Japanese Science Fiction, Fantasy and Horror Films: A Critical Analysis of 103 Features Released in the United States, 1950-1992
by Stuart Galbraith IV
I picked this one up while wandering the stacks at the Cooper (Clemson University) Library, and I took it home to read about the 20-odd Godzilla movies, among others.
The introduction essays to the book point out something I've learned myself over the years -- that the common conception of Japanese SF/F movies (of the 50s, 60s, and 70s especially) is of cheaply made schlock, kiddie movies, laughable and stupid films of men stomping miniature buildings while wearing rubber monster suits is both true and grossly false. Like the American movies that inspired them, these movies are also dealing with very real, very important fears and hopes, and represent how a culture looks at those fears and hopes via the venerable method of fantastic story-telling.
The book starts out with the classic Kurosawa film Rashomon before delving into the steadily murkier waters of giant monster movies I so love. Once we get into Godzilla (Gojira) country, I'm happy. The book has even changed my mind about one of the movies, Godzilla vs. Biollante (Biorante). In this one, our favorite radioactive not-a-saur goes up against -- wait for it -- a giant rosebush mutated with his own cells. Yes, this cracks me up whenever I think about it, Godzilla as hedgeclipper, but the essay points out small bits in the movie I missed, such as how this movie is actually rather dark and even a touch haunting and thoughtful. Sure, that's a big stretch for a rubber monster movie, but considering how moved I was when I saw the original, un-Americanised version of Gojira, and how really scary mid- and late-90s additions to the series are, I think I need to give this one another chance.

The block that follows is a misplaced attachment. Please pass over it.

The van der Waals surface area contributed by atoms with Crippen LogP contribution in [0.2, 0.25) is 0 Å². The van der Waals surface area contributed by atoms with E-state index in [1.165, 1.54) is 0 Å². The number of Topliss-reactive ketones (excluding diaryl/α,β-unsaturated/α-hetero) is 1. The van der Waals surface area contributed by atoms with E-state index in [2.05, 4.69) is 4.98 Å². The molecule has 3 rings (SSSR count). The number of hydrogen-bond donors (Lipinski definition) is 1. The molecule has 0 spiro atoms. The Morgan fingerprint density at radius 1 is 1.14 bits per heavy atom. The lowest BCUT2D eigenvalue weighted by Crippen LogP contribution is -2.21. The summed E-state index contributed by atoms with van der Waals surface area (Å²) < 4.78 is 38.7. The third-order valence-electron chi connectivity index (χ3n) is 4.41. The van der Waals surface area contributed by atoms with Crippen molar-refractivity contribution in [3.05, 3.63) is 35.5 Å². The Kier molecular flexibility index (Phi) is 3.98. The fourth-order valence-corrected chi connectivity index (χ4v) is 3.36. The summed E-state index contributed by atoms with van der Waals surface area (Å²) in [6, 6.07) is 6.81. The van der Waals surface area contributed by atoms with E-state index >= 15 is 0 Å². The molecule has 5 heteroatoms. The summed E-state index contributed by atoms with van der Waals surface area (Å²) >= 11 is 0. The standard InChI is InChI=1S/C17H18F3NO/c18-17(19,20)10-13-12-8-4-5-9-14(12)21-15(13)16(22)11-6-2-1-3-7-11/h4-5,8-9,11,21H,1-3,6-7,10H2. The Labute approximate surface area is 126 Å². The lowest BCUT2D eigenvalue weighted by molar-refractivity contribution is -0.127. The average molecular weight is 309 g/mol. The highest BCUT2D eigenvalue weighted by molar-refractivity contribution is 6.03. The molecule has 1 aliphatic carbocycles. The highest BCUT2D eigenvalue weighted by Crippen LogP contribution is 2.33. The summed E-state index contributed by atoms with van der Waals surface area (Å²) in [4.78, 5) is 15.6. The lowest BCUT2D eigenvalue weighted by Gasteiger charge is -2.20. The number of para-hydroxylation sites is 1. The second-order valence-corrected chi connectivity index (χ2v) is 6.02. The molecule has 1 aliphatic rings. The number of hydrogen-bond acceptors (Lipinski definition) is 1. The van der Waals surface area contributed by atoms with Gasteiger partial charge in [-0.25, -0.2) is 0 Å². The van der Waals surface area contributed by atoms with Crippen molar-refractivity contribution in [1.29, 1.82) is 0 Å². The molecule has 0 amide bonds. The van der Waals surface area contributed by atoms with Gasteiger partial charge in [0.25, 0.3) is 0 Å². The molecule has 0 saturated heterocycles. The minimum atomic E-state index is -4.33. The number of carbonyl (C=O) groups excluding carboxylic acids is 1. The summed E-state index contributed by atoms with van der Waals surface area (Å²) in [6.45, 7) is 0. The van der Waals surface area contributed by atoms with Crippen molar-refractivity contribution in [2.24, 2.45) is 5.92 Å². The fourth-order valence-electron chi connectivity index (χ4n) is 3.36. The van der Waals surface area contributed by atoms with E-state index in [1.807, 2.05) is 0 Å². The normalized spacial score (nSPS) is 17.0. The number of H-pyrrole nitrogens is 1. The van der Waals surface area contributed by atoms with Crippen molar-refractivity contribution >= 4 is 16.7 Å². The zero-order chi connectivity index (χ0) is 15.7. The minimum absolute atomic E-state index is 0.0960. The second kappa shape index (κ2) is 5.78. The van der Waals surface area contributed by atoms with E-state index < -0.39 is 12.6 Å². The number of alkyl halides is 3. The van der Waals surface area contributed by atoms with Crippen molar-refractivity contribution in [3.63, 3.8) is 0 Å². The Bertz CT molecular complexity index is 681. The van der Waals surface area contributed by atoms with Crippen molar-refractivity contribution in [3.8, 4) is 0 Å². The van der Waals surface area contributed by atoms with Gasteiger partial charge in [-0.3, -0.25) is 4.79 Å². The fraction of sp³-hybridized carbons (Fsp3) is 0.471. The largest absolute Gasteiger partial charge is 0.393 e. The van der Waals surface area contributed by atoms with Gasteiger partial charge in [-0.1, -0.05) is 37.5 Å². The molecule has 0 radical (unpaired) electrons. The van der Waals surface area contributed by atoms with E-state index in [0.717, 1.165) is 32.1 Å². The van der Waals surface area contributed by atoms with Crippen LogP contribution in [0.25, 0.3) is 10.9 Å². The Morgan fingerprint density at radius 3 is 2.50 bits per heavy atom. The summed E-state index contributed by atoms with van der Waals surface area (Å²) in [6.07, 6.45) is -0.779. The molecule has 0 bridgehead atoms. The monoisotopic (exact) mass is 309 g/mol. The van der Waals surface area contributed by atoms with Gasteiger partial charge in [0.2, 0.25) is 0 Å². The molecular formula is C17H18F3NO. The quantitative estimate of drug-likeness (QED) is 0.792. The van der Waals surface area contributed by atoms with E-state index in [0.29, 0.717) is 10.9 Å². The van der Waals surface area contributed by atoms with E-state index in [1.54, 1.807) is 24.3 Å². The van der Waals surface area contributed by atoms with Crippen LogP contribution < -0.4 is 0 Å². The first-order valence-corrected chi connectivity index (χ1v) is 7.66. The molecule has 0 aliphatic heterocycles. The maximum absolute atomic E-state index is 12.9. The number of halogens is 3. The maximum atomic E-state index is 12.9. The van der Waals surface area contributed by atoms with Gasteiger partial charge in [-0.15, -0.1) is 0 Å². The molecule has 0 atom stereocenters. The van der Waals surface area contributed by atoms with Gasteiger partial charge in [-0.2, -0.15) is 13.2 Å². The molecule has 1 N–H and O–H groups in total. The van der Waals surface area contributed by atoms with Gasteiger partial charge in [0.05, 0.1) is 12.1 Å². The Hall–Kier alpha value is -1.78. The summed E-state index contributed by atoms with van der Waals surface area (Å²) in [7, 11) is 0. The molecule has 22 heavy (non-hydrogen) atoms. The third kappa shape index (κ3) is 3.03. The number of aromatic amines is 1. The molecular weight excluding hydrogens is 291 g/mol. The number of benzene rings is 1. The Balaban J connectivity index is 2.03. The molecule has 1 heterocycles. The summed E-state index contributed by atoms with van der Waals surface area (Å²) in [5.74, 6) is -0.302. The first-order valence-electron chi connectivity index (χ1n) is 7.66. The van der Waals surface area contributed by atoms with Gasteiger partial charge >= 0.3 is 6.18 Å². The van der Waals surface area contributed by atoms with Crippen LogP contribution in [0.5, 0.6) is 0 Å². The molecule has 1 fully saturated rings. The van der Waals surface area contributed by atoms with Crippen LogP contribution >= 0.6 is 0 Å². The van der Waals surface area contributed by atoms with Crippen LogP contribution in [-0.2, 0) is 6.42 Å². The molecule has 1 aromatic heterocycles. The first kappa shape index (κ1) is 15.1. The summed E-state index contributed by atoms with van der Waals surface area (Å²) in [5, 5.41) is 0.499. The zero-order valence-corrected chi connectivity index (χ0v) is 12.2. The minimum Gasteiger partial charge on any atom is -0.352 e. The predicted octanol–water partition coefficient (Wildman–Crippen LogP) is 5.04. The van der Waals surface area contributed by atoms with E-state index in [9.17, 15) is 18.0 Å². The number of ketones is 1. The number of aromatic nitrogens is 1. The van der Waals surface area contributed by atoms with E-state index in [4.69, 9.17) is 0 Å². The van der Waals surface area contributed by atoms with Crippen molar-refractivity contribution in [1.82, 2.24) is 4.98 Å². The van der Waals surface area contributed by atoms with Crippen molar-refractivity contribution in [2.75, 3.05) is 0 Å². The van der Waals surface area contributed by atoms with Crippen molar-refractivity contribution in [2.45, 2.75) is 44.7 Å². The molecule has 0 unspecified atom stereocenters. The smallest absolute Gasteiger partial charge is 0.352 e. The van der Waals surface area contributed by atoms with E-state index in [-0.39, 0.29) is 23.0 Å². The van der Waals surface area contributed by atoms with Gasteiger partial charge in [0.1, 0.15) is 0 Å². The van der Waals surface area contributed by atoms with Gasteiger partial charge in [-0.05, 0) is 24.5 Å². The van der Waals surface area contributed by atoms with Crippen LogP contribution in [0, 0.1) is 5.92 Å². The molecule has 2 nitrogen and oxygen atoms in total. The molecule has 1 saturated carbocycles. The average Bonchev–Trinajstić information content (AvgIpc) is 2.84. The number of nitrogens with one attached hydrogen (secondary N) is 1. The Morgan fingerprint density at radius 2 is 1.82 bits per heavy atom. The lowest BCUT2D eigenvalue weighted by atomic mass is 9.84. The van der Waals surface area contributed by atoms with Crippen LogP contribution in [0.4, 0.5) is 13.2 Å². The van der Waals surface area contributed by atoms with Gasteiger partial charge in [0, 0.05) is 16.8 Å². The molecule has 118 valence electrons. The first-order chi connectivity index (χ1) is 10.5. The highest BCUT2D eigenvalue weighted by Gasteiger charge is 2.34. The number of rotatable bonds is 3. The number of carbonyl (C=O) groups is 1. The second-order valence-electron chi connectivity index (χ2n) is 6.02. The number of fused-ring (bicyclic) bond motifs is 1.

While often interesting in terms of history, "critical analysis" is, in my opinion, an overstatement of what the book contains. Each movie is presented with a plot summary, some facts about the actors and crew, notes about changes made to American versions, and comments about critical reception. The author touches on various themes in the movies -- few of which are obscure, as they were often delivered to the audience with all the subtlety of a sledgehammer to the kneecap -- but never delves far into the particular cultural or historical events taking place prior to or during the movie's development and production. Even more disappointing, the author makes no attempt to unpack any symbols or ideas that are peculiar to the Japanese and are obscure to an American viewer.
I've seen many of the Godzilla movies (and these movies are the major subject of the essays), and I've seen several of them multiple times. They brim with puzzling relationships, actions, ideas, and images that I'm certain make perfect sense to the Japanese but are mysterious to me (just as I know that many US films contain perfectly understandable cliches, tropes, symbols, and stereotypes that are strange and obscure to those outside my culture.) I hoped some of those might have been explained in a movie analysis, but they rarely, if ever, are.
Nevertheless, the essays are accessibly and entertainingly written. They contain a lot of facts about the movies, the directors and the production companies. Galbraith gives us a peek into a world more complex than most of us ever consider.